MAS has designated financial benchmarks by means of the Securities and Futures (Designated Benchmarks) Order 2018 issued pursuant to section 123B of the SFA. This decision is limited to the administrators of those benchmarks listed in the latest applicable version of the Securities and Futures (Designated Benchmarks) Order. This decision does not cover administrators of financial benchmarks that qualify for exemption from the scope of Regulation (EU) 2016/1011 in accordance with Article 2(2) of that regulation.

(10)

Under the SFA (in particular sections 123D and 123ZC), both the administrators and submitters of designated benchmarks are required to be authorised, unless otherwise exempted. MAS may consider the factors set out in sections 123F(5), 123F(6), 123F(8), 123J(1), 123J(6) of the SFA, and regulation 4(1) of the SFA Benchmarks Regulations when deciding whether to grant an authorisation or suspend or revoke an authorisation in relation to an ABA. MAS may also impose, vary or revoke conditions or restrictions on an ABA under sections 123F(2) and 123F(3) of the SFA. A person commits an offence if he administers or holds himself out as administering a designated benchmark without obtaining authorisation, unless he is exempted from such requirement.

(11)

According to section 123O of the SFA, benchmark administrators must issue a code in respect of each designated benchmark, which sets out the standards to be maintained by every submitter to the designated benchmark. This also requires the establishment of an oversight committee under regulation 8 of the SFA Benchmarks Regulations, which shall conduct periodic reviews on the scope, design and methodology of the designated benchmark and arrangements to facilitate the administration of a designated benchmark.

(12)

Sections 123J(4) and 123ZZB of the SFA allow MAS to compel an ABA to continue to administer a designated benchmark. Sections 123F(2) and 123F(3) of the SFA allow MAS to impose conditions on the ABA relating to the process for the determination of the designated benchmark. Sections 123ZI(1) and 123ZJ(1) of the SFA allow MAS to compel any person to be a submitter to a designated benchmark by designating the person as a designated benchmark submitter (‘DBS’). MAS must consider the factors set out in sections 123ZI(2) and 123ZI(3) of the SFA when deciding whether to designate a person as a DBS or to withdraw such designation. A DBS is subject to the same ongoing obligations as an ABS.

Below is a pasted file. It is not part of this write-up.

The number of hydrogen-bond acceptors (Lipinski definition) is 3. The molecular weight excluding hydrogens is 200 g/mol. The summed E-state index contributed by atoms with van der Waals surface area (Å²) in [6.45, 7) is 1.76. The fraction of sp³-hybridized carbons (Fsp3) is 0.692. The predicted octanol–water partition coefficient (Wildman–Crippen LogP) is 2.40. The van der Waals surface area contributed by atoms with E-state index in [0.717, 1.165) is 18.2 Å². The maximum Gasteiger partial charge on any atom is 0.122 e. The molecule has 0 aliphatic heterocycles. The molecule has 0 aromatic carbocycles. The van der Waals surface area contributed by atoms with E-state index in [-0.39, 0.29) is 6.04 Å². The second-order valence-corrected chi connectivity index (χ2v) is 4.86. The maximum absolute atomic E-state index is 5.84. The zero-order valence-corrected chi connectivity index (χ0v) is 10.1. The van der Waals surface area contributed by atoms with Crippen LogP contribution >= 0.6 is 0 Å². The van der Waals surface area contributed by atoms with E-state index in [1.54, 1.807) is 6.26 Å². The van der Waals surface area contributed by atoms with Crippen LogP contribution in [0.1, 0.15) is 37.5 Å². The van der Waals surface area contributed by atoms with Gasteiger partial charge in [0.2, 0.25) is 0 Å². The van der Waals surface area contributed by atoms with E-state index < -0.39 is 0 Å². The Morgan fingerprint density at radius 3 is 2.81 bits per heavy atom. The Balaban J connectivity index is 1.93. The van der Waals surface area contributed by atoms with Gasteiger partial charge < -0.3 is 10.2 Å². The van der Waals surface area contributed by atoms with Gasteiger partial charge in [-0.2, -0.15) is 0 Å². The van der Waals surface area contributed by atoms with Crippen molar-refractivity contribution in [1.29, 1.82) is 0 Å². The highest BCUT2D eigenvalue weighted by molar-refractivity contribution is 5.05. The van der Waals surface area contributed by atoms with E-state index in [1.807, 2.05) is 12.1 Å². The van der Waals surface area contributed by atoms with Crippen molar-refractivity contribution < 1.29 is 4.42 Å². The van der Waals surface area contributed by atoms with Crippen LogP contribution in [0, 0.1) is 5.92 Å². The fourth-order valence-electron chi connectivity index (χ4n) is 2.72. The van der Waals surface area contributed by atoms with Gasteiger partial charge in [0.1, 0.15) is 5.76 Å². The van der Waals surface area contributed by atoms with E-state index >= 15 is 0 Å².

(13)

Part VIAA of the SFA and the SFA Benchmarks Regulations generally reflect the IOSCO Principles for Financial Benchmarks. An administrator is primarily responsible for all aspects of administering a designated benchmark, and subject to regulatory requirements under the SFA and SFA Benchmarks Regulations. Where an administrator outsources any functions to a third party, it is required to comply with the Guidelines on Outsourcing issued by MAS. All this reflects the IOSCO Principles on Overall Responsibility of the Administrator and Oversight of Third Parties.